A physician in the UK specializing in geriatric medicine discusses a commonly vexing ailment in the elderly… unexplained and recurrent heart palpitations.
Palpitations are a common presentation in the elderly.
For many the answer is clean cut with a new diagnosis of atrial flutter or fibrillation. Often it is just a sinus arrhythmia that needs reassurance. But there are those times when the same patient keeps coming in to the emergency department and you just can’t find the answer.
The baseline ECG is normal. The heart rate and blood pressure are fine. Septic screen does not identify any source of infection that might cause a bounding pulse causing more “awareness” of the heart beat.
In our hospital we have immediate access to 24 hour and five day tapes. Though yes they might pick up something useful; if the baseline ECG is normal a short tape probably won’t. A longer tape obviously has better yield but a few beats of SVT too often leads to the initiation of a beta blocker which cause more problems in the elderly than they fix.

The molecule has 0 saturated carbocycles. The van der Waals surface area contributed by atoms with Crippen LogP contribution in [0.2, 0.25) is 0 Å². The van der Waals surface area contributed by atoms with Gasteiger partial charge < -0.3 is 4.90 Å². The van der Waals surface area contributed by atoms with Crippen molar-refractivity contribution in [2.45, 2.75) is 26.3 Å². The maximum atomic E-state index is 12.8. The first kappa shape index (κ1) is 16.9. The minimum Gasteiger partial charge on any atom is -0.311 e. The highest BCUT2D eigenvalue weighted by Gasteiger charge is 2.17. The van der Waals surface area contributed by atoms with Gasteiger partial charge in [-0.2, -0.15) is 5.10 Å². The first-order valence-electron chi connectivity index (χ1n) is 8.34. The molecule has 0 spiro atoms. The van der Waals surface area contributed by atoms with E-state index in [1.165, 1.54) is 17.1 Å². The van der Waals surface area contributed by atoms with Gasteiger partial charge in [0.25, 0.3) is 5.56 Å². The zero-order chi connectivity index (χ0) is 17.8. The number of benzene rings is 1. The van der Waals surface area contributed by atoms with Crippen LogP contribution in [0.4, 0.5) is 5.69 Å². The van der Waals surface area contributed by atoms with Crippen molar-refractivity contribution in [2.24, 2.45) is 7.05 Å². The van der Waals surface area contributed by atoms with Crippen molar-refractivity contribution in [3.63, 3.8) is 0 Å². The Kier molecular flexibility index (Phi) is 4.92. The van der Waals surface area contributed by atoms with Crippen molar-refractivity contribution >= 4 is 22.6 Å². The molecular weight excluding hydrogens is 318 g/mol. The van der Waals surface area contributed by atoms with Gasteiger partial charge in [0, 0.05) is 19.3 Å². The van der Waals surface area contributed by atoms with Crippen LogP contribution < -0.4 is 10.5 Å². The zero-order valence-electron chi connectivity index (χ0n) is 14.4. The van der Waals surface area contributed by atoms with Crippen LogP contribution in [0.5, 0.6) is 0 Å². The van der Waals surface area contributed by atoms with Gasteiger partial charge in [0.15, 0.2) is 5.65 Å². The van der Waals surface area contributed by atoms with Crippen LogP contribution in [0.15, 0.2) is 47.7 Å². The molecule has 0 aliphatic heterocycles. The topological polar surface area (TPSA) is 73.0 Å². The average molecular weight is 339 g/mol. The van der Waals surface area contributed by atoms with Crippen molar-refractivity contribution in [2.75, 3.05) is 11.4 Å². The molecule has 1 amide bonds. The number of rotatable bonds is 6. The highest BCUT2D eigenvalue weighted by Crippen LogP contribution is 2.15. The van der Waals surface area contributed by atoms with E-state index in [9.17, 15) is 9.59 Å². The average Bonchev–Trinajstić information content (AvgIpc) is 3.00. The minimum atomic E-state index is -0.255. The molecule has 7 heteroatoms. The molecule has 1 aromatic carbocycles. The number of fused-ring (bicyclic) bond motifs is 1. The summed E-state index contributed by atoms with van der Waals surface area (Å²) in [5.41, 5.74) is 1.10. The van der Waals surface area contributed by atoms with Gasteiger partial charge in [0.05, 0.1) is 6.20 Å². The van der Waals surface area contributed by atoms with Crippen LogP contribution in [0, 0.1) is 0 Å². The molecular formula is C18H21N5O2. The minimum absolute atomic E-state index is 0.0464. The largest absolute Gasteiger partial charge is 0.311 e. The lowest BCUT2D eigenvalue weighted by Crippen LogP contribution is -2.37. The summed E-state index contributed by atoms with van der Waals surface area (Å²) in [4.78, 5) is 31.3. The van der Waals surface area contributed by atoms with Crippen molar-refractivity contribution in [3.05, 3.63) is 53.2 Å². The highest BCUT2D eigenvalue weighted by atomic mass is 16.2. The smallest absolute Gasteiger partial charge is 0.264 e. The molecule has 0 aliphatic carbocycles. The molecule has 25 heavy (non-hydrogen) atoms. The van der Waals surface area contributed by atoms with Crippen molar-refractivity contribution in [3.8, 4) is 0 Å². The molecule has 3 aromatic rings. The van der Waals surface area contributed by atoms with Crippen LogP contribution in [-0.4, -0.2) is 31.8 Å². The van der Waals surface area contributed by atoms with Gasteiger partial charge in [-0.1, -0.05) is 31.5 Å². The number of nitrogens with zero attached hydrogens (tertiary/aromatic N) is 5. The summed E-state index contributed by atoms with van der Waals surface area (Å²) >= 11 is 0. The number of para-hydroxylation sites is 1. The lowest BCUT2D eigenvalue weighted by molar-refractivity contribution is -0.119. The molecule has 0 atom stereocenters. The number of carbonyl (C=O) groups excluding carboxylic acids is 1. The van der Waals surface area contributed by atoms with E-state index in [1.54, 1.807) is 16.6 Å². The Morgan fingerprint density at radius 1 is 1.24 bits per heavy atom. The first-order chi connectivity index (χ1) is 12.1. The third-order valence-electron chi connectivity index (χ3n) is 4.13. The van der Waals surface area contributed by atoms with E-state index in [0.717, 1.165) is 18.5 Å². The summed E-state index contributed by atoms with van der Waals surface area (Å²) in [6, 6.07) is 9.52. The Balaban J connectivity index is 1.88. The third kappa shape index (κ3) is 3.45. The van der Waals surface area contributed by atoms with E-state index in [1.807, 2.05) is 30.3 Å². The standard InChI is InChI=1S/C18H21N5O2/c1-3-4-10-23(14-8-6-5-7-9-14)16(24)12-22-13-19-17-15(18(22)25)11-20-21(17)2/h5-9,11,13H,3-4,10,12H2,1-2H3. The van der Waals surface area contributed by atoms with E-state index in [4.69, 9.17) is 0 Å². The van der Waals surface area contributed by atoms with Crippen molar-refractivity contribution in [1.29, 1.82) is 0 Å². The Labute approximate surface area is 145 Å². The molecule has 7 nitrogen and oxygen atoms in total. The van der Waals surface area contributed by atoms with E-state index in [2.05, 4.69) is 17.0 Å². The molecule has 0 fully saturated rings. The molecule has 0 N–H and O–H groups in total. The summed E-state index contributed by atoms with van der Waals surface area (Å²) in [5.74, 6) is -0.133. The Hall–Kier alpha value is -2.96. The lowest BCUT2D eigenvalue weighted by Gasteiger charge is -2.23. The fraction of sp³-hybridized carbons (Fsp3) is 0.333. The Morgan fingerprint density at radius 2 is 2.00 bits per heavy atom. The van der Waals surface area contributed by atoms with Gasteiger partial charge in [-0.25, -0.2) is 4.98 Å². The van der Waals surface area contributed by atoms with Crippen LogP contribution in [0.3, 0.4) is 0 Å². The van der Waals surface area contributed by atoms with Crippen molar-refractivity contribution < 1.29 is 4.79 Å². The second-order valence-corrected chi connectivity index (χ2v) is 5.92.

There was once such patient in our hospital. She had normal results for all of the above and it went as far as one clinician requesting urinary metanephrines even though we had seen no evidence of a tachy arrhythmia. The final diagnosis in this case was anxiety but this much investigation had gone too far in cementing the notion there could be a medical cause. That just made the anxiety worse.
Eventually the patient gets handed back to their GP with generic advice to refer the patient to cardiology if symptoms continue. Having had all the investigation they need I feel in most cases burdening already busy cardiology clinics with these patients tends to be fruitless.
So what is the next step? Start a beta blocker? Reassure? Repeat tapes?